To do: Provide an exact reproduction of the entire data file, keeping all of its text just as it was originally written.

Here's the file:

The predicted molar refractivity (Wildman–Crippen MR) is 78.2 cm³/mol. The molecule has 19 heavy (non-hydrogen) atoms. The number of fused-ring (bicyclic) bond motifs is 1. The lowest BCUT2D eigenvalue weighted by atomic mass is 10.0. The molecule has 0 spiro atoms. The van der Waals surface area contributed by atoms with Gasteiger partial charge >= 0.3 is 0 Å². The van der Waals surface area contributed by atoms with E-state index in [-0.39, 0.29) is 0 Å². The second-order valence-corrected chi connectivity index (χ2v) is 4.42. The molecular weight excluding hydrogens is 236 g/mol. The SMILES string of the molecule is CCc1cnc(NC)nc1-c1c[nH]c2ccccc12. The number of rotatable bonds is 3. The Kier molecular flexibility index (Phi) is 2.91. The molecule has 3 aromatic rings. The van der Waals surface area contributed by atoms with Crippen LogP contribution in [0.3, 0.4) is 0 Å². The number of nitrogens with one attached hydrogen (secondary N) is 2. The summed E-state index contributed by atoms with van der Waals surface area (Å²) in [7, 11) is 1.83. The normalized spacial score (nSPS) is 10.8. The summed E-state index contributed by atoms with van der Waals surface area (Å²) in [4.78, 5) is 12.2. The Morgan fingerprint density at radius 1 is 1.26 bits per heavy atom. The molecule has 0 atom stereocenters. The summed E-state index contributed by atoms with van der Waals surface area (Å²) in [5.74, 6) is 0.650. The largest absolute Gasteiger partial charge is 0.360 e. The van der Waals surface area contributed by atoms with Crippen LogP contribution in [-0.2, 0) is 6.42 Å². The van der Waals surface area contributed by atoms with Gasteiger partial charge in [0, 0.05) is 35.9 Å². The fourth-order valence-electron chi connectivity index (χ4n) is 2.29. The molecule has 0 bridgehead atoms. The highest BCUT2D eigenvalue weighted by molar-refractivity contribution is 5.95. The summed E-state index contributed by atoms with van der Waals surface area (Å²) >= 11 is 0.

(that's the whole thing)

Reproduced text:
The predicted molar refractivity (Wildman–Crippen MR) is 78.2 cm³/mol. The molecule has 19 heavy (non-hydrogen) atoms. The number of fused-ring (bicyclic) bond motifs is 1. The lowest BCUT2D eigenvalue weighted by atomic mass is 10.0. The molecule has 0 spiro atoms. The van der Waals surface area contributed by atoms with Gasteiger partial charge >= 0.3 is 0 Å². The van der Waals surface area contributed by atoms with E-state index in [-0.39, 0.29) is 0 Å². The second-order valence-corrected chi connectivity index (χ2v) is 4.42. The molecular weight excluding hydrogens is 236 g/mol. The SMILES string of the molecule is CCc1cnc(NC)nc1-c1c[nH]c2ccccc12. The number of rotatable bonds is 3. The Kier molecular flexibility index (Phi) is 2.91. The molecule has 3 aromatic rings. The van der Waals surface area contributed by atoms with Crippen LogP contribution in [0.3, 0.4) is 0 Å². The number of nitrogens with one attached hydrogen (secondary N) is 2. The summed E-state index contributed by atoms with van der Waals surface area (Å²) in [7, 11) is 1.83. The normalized spacial score (nSPS) is 10.8. The summed E-state index contributed by atoms with van der Waals surface area (Å²) in [4.78, 5) is 12.2. The Morgan fingerprint density at radius 1 is 1.26 bits per heavy atom. The molecule has 0 atom stereocenters. The summed E-state index contributed by atoms with van der Waals surface area (Å²) in [5.74, 6) is 0.650. The largest absolute Gasteiger partial charge is 0.360 e. The van der Waals surface area contributed by atoms with Crippen LogP contribution in [-0.2, 0) is 6.42 Å². The van der Waals surface area contributed by atoms with Gasteiger partial charge in [0, 0.05) is 35.9 Å². The fourth-order valence-electron chi connectivity index (χ4n) is 2.29. The molecule has 0 bridgehead atoms. The highest BCUT2D eigenvalue weighted by molar-refractivity contribution is 5.95. The summed E-state index contributed by atoms with van der Waals surface area (Å²) >= 11 is 0.